These days, the city of Delhi has been famous for a lot of reasons and landmarks. Be it the bustling Karol Bagh, Chandni Chowk, the glamorous Connaught Place or the fancy underground Palika Bazaar – the national capital has always been the focal point of attraction for many tourists. Not to forget are the national landmarks of India Gate, the Parliament and the Rashtrapati Bhavan. However, what makes the city a little more interesting is its past, particularly structures from the Mughal era.
Perhaps the most important and appealing Mughal structure in the city is Jama Masjid. As the name denotes, it is a place of worship which serves as an import tourist destination of the city as well. It is located in the heart of Delhi, and is very accessible from the newer part of the city. The mosque is said to be one of the biggest in the whole of South Asia (India, Pakistan, Bangladesh, Sri Lanka and Nepal taken together). I visited the mosque twice in the year 2000 and 2010, and I can safely claim that nothing has changed ever since.
Back in Time
The mosque was built by the fifth Mughal Emperor Shah Jahan. The foundation was laid in an area then called Shahjahanabad. The construction of the complex took six years to complete, with the initial construction having started in 1650 AD. An estimated 6,000 workers were involved in the construction.
What to Expect Inside
You will find a massive courtyard inside with a central washing area. On Fridays, the Islamic Sabbath, the water fountains are put on display. The main prayer hall is located towards the western end called the Qiblah. You can step inside and look at the magnificent chandeliers inside, or you can simply sit on the steps and enjoy the cool evening breeze while you chat with tourists. Yes, the best time to visit is two hours prior to sunset. My favourite view is that of the Red Fort, which lies exactly opposite, though at some distance. Beware of thieves and keep a close eye on your footwear. If possible, carry them with you wherever you go.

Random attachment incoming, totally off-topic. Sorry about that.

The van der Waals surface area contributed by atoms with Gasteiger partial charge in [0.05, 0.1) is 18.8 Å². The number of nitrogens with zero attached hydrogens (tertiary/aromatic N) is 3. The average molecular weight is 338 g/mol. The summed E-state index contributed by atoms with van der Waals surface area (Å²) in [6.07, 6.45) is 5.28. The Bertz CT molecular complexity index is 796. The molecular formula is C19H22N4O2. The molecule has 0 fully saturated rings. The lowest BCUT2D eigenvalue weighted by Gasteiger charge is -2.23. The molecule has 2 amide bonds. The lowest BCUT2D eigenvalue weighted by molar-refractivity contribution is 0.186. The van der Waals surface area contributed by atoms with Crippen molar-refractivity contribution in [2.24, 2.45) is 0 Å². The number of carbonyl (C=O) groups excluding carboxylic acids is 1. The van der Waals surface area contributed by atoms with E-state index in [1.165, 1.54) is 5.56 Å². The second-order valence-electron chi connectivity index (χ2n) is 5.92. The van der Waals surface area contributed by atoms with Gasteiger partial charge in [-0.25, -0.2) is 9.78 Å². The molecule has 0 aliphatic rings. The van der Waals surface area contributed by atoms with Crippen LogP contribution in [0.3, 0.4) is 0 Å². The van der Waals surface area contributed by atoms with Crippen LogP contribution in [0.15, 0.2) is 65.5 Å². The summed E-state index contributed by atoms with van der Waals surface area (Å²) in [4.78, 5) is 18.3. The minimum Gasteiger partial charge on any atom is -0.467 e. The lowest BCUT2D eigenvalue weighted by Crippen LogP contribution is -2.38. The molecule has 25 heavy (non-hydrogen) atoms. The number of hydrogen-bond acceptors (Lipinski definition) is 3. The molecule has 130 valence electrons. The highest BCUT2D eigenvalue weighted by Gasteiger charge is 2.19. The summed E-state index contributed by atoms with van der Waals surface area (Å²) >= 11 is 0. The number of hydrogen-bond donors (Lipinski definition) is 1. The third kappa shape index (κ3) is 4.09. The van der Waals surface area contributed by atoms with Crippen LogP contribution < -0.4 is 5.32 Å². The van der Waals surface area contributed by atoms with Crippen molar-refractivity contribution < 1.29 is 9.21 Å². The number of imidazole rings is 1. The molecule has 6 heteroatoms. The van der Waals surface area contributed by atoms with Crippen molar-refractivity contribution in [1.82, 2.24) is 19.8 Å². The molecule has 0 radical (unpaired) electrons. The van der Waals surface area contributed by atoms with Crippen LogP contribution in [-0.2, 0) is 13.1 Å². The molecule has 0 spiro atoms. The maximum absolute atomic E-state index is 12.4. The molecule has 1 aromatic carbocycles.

Perhaps, the most interesting historical stuff you can see around are the relics of Prophet Muhammad (PBUH), his footmarks as well as a copy of the Qur’an handwritten by one of his companions. I along with family and friends were shown these by a caretaker as we had come to visit Delhi from an extremely far-ff region. It becomes all the more amazing to witness them when you are told that such relics are only available in certain other parts of the world – Istanbul in Turkey and Cairo in Egypt. Make sure you insist on these relics when you are inside. They might not give in easily, but you can insist the relevant authorities a little bit without being forceful.
Something to Shop
The adjacent areas are food-lovers’ paradise. You can get the highly expensive Tandoori and Mughlai items from well-known restaurants such as Al Jawahar and Karim’s. The slightly less expensive versions of Biryani are also available in the area. Try out the Lassi and Jalebi too. The area will be of particular interest for girls and women as there are a lot of ethnic wear items and bangles to choose from. If you are a book-lover, there are a book shops too. Oops, most book stalls here are Urdu stalls with many offering English collections as well. If you are a foreigner, currency exchange shops are available in plenty here.
How to Reach
You can hire an auto from any part of the city to reach Jama Masjid. The nearest metro station is Chawri Bazar. Accessibility will never be an issue.
The place will offer you a lesson of history with spectacular views and spiritual enlightenment. The most important factor to keep in mind here is to respect local traditions. Women are advised to avoid wearing shorts and sleeveless. Modest clothing can also be hired from the northern gate. It can be assured that it will be a visit you will never forget.